The Language of Lending: Confusing Home Mortgage Terminology Explained
Buying a home can be a daunting process, and confusing mortgage terminology only adds to a first-time buyer’s frustration. Taking the time to understand the language of lending, however, can significantly reduce the amount of stress involved in the home-buying process. Knowing the meaning of the terms and abbreviations below will give any buyer more confidence as the process unfolds.
This abbreviation stands for loan-to value, which is the percentage of a home’s sale price that will be financed. For example, the LTV on a $100,000 home purchase with 20 percent down is 80 percent. Home purchases with lower LTVs typically come with lower interest rates, as well, because they represent a lower lending risk for banks and mortgage brokers.
This term simply refers to a mortgage loan that matches set loan standards; for example, a loan that meets Freddie Mac guidelines for resale.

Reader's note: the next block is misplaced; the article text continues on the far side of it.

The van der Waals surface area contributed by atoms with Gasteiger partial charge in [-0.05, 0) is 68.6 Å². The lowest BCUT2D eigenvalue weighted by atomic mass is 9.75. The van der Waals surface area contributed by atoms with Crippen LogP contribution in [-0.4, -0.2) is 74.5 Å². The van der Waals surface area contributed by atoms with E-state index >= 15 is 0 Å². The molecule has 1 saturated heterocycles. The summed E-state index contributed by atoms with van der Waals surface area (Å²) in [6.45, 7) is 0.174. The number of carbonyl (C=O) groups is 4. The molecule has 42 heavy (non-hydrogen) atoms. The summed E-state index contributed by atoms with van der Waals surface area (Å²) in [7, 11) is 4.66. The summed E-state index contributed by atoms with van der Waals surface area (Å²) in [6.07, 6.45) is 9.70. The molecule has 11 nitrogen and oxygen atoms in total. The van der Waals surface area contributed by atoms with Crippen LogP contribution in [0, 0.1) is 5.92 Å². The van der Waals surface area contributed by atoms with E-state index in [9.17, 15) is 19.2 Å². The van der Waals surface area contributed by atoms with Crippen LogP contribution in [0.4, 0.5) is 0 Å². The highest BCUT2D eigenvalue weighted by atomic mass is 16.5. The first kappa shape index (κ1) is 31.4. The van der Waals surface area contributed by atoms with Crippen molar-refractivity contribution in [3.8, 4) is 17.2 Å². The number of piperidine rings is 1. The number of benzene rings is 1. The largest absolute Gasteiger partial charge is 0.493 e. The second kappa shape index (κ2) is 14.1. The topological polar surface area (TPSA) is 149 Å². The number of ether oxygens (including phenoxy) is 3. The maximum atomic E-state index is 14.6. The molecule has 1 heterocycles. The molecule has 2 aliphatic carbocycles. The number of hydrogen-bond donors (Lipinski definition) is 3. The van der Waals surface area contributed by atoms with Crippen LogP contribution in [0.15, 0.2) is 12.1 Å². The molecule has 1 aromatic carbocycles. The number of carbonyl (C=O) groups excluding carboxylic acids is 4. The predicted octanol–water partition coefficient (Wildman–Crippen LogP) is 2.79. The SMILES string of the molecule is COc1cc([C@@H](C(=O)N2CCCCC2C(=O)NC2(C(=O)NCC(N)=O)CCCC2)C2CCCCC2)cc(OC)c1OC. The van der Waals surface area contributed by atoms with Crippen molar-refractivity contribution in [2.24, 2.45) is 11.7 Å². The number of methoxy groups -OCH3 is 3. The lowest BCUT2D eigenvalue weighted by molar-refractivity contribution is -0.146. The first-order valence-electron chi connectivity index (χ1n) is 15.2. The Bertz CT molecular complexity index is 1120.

This fee is sometimes charged by a lender for writing the paperwork to originate a loan. Most often, the fee will go up or down based on a percent of the loan amount, though it may also be a flat number for some lenders.
Mortgage rates, like the market, change on a daily basis. Noting these fluctuations, many lenders will offer the option to “rate lock” a particular interest rate for a set number of days, sometimes up to 90 days. This can be especially beneficial if rates are steadily rising, but it may also mean an extra rate lock fee for the consumer.
Although this list represents only a few of the many terms of the mortgage trade, it’s always in a consumer’s interest to ask questions if terminology is unclear. Purchasing a home is a serious financial transaction, and it’s important to have a true understanding of a loan’s terms before signing on the dotted line.
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